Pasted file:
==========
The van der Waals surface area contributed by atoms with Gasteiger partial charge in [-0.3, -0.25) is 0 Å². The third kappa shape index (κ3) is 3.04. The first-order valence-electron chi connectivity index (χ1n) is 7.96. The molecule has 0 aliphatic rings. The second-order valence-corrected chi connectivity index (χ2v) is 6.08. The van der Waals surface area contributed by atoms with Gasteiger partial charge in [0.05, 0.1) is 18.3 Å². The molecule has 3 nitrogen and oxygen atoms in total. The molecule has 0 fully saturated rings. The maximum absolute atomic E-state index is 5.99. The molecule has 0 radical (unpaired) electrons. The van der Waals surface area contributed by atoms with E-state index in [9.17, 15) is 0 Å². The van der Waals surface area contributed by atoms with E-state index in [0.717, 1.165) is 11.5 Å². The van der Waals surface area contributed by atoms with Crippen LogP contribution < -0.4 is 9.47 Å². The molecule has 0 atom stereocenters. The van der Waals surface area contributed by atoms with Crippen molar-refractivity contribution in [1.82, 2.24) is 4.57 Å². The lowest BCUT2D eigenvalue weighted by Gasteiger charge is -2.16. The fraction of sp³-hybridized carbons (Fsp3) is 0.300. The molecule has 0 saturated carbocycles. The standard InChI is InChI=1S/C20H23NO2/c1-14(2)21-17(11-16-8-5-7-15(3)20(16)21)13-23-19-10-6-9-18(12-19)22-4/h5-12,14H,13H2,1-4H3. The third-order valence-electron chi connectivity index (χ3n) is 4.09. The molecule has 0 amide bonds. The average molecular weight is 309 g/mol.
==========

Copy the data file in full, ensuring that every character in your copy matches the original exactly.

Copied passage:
The van der Waals surface area contributed by atoms with Gasteiger partial charge in [-0.3, -0.25) is 0 Å². The third kappa shape index (κ3) is 3.04. The first-order valence-electron chi connectivity index (χ1n) is 7.96. The molecule has 0 aliphatic rings. The second-order valence-corrected chi connectivity index (χ2v) is 6.08. The van der Waals surface area contributed by atoms with Gasteiger partial charge in [0.05, 0.1) is 18.3 Å². The molecule has 3 nitrogen and oxygen atoms in total. The molecule has 0 fully saturated rings. The maximum absolute atomic E-state index is 5.99. The molecule has 0 radical (unpaired) electrons. The van der Waals surface area contributed by atoms with E-state index in [9.17, 15) is 0 Å². The van der Waals surface area contributed by atoms with E-state index in [0.717, 1.165) is 11.5 Å². The van der Waals surface area contributed by atoms with Crippen LogP contribution < -0.4 is 9.47 Å². The molecule has 0 atom stereocenters. The van der Waals surface area contributed by atoms with Crippen molar-refractivity contribution in [1.82, 2.24) is 4.57 Å². The lowest BCUT2D eigenvalue weighted by Gasteiger charge is -2.16. The fraction of sp³-hybridized carbons (Fsp3) is 0.300. The molecule has 0 saturated carbocycles. The standard InChI is InChI=1S/C20H23NO2/c1-14(2)21-17(11-16-8-5-7-15(3)20(16)21)13-23-19-10-6-9-18(12-19)22-4/h5-12,14H,13H2,1-4H3. The third-order valence-electron chi connectivity index (χ3n) is 4.09. The molecule has 0 amide bonds. The average molecular weight is 309 g/mol.